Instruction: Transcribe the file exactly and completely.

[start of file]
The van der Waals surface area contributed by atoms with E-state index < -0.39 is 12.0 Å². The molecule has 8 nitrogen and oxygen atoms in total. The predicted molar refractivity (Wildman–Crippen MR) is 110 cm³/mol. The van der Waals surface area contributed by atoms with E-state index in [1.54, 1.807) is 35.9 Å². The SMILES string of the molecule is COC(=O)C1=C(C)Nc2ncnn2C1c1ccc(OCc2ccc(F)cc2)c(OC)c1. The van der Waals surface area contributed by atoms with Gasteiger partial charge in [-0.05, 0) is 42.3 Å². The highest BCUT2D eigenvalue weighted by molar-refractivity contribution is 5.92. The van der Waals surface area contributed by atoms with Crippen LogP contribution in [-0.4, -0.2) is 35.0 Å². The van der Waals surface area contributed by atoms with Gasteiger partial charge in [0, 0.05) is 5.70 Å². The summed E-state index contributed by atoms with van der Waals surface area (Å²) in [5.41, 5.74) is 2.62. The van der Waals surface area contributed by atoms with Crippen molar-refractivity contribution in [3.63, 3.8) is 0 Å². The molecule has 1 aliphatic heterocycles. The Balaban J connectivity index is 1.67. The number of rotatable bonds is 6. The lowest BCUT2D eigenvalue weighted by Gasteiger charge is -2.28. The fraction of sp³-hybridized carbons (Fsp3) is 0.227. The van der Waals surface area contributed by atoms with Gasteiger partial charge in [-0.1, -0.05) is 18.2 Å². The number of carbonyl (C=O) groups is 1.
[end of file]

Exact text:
The van der Waals surface area contributed by atoms with E-state index < -0.39 is 12.0 Å². The molecule has 8 nitrogen and oxygen atoms in total. The predicted molar refractivity (Wildman–Crippen MR) is 110 cm³/mol. The van der Waals surface area contributed by atoms with E-state index in [1.54, 1.807) is 35.9 Å². The SMILES string of the molecule is COC(=O)C1=C(C)Nc2ncnn2C1c1ccc(OCc2ccc(F)cc2)c(OC)c1. The van der Waals surface area contributed by atoms with Gasteiger partial charge in [-0.05, 0) is 42.3 Å². The highest BCUT2D eigenvalue weighted by molar-refractivity contribution is 5.92. The van der Waals surface area contributed by atoms with Crippen LogP contribution in [-0.4, -0.2) is 35.0 Å². The van der Waals surface area contributed by atoms with Gasteiger partial charge in [0, 0.05) is 5.70 Å². The summed E-state index contributed by atoms with van der Waals surface area (Å²) in [5.41, 5.74) is 2.62. The van der Waals surface area contributed by atoms with Crippen molar-refractivity contribution in [3.63, 3.8) is 0 Å². The molecule has 1 aliphatic heterocycles. The Balaban J connectivity index is 1.67. The number of rotatable bonds is 6. The lowest BCUT2D eigenvalue weighted by Gasteiger charge is -2.28. The fraction of sp³-hybridized carbons (Fsp3) is 0.227. The van der Waals surface area contributed by atoms with Gasteiger partial charge in [-0.1, -0.05) is 18.2 Å². The number of carbonyl (C=O) groups is 1.